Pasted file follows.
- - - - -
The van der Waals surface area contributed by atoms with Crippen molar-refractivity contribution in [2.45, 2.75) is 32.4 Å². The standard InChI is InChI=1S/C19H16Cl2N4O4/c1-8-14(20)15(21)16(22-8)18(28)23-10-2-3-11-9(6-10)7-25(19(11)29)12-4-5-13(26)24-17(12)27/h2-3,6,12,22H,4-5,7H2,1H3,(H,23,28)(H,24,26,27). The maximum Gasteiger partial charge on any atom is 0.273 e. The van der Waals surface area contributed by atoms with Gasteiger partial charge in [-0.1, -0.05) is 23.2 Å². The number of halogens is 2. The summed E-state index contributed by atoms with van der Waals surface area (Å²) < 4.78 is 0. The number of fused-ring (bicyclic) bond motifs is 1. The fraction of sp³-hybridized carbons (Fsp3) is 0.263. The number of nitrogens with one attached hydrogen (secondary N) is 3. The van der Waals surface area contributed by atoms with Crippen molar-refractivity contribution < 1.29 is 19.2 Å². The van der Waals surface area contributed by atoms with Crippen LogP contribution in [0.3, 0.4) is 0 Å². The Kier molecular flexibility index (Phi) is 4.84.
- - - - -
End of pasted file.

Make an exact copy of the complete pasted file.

The van der Waals surface area contributed by atoms with Crippen molar-refractivity contribution in [2.45, 2.75) is 32.4 Å². The standard InChI is InChI=1S/C19H16Cl2N4O4/c1-8-14(20)15(21)16(22-8)18(28)23-10-2-3-11-9(6-10)7-25(19(11)29)12-4-5-13(26)24-17(12)27/h2-3,6,12,22H,4-5,7H2,1H3,(H,23,28)(H,24,26,27). The maximum Gasteiger partial charge on any atom is 0.273 e. The van der Waals surface area contributed by atoms with Gasteiger partial charge in [-0.1, -0.05) is 23.2 Å². The number of halogens is 2. The summed E-state index contributed by atoms with van der Waals surface area (Å²) < 4.78 is 0. The number of fused-ring (bicyclic) bond motifs is 1. The fraction of sp³-hybridized carbons (Fsp3) is 0.263. The number of nitrogens with one attached hydrogen (secondary N) is 3. The van der Waals surface area contributed by atoms with Crippen molar-refractivity contribution < 1.29 is 19.2 Å². The van der Waals surface area contributed by atoms with Crippen LogP contribution in [0.3, 0.4) is 0 Å². The Kier molecular flexibility index (Phi) is 4.84.